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The 5 Biggest Mistakes That Hiring Managers Make

Are you looking to hire the perfect candidate?Stressed shocked woman with financial market chart graphic going down on grey office wall background. Poor economy concept. Face expression, emotion, reaction

I’ve spoken with our expert recruiters at Yoh and Day & Zimmermann, and they’ve shared some sage advice on what hiring managers should – and shouldn’t – do to hire the best talent.

Here’s our list of the 5 biggest mistakes that hiring managers make… and how to avoid them.

 

1. Being Too Picky

One of the biggest mistakes that hiring managers tend to make is being too picky. There are a lot of candidates out there who may not check every checkbox but, in most cases, they could easily be trained on those items, and they have transferable skills.

Try not to be overly selective and look for that one magical candidate. While there have been rare sightings of the Purple Squirrel, it’s often elusive. Instead, be selective but realistic.

 

2. The Passing Zone

Another mistake to avoid is looking solely at the resume to make the perfect match for your job.

Instead of simply passing on a candidate whose resume only has 80% of the skills you’re looking for, take the time to look beyond the resume.

Have a quick phone screen to discuss skills not listed on the resume. Even if you think they are over-qualified, reach out and ask questions.

It’s hard for candidates to transcribe their whole life’s work onto a resume. Plus, in this market, most candidates are already working and don’t have the time to tailor their resumes.

Remember that a 15-minute call could land you an awesome hire.

 

3. A SLOW go

Hiring managers who are too slow to move, often lose amazing candidates.

If an applicant has responded to your email or applied for your job, let them know right away that you’re interested. Don’t let them snag another job because you did not contact them soon enough.

If you’re looking at that candidate as a great fit for your job, then you can bet that other companies are looking at that candidate, too. Time is of the essence.

Respond quickly, have a conversation, schedule an interview, express your interest with successful interviewees ASAP, and then make the offer.

Also, try not to make the hiring process overly complicated with candidates having to return multiple times and meet too many people.

In this job market, great candidates are in high demand. Dragging the process out too long allows time for more nimble companies to come in and scoop them up.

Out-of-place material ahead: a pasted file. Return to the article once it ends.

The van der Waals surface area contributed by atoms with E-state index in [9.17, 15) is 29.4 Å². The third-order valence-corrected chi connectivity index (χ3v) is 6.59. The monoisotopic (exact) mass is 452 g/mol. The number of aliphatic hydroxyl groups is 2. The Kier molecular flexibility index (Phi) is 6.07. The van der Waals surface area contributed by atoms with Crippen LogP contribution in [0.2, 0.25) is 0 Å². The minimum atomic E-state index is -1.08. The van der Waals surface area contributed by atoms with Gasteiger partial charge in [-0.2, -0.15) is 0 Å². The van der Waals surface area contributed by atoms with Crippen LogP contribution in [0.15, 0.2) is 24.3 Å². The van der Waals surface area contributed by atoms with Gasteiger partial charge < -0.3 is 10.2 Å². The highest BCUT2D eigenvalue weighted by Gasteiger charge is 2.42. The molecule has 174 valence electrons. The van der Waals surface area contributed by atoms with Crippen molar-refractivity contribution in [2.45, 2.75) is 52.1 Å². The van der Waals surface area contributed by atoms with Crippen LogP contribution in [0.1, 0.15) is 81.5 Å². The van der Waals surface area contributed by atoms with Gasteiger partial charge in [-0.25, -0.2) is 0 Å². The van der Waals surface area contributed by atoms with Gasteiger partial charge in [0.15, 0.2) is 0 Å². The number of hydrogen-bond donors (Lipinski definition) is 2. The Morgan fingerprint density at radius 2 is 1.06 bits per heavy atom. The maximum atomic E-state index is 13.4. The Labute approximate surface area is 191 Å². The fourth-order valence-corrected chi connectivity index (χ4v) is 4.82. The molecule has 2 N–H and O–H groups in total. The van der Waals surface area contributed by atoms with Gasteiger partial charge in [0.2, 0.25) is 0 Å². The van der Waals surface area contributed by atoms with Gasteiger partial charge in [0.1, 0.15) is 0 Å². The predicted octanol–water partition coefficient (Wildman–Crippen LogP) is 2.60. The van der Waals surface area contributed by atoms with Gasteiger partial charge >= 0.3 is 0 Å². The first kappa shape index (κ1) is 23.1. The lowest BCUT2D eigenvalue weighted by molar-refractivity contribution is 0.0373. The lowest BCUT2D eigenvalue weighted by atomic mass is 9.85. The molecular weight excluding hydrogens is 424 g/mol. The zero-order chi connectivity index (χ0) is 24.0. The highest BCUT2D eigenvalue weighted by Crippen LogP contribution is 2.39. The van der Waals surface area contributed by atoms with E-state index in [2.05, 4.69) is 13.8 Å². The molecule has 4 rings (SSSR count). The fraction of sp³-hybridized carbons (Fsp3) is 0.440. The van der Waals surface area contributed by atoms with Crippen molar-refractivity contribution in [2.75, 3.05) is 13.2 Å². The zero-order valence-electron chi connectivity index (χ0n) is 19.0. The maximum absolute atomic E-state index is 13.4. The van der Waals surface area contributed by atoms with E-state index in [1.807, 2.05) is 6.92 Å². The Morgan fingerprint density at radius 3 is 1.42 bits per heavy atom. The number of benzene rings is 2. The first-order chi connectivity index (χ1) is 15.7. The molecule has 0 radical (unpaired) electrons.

4. Leaving Out the Deets

Don’t just post a generic job description that does not reflect what the job actually is.

Write a complete job description that clearly explains what the role is, the skills and experience needed, and why it is important to your team and organization.

If you leave out the details of what you’re looking for, the job description becomes a moving target, which makes it more difficult for you to hit a bullseye and hire the right candidate.

An unclear or too brief job description often results in off-the-mark resumes. Then you’ll need to regroup and start searching for different candidates.

A detailed job description saves precious time and helps attract the best candidates quicker.

 

5. The Sounds of Silence

Many times, a hiring manager withholds crucial information about their decision – or indecision.

Not communicating feedback and establishing next steps after an interview can derail attracting the right candidates – great talent doesn’t wait around in limbo for long.

Whether it’s a hiring freeze, a personnel change, a budget crisis, or you’ve selected another candidate, let the candidate know.

Hiring is all about building relationships. Things happen every day in the business world, so communicate with the candidate if there is a holdup.

Then, when the situation resolves, and you have an open position, you can reach out to the candidate, even if it is months down the road.

You will hire a great candidate, and the candidate will think more favorably about your company and its hiring process.

 

Recruitment

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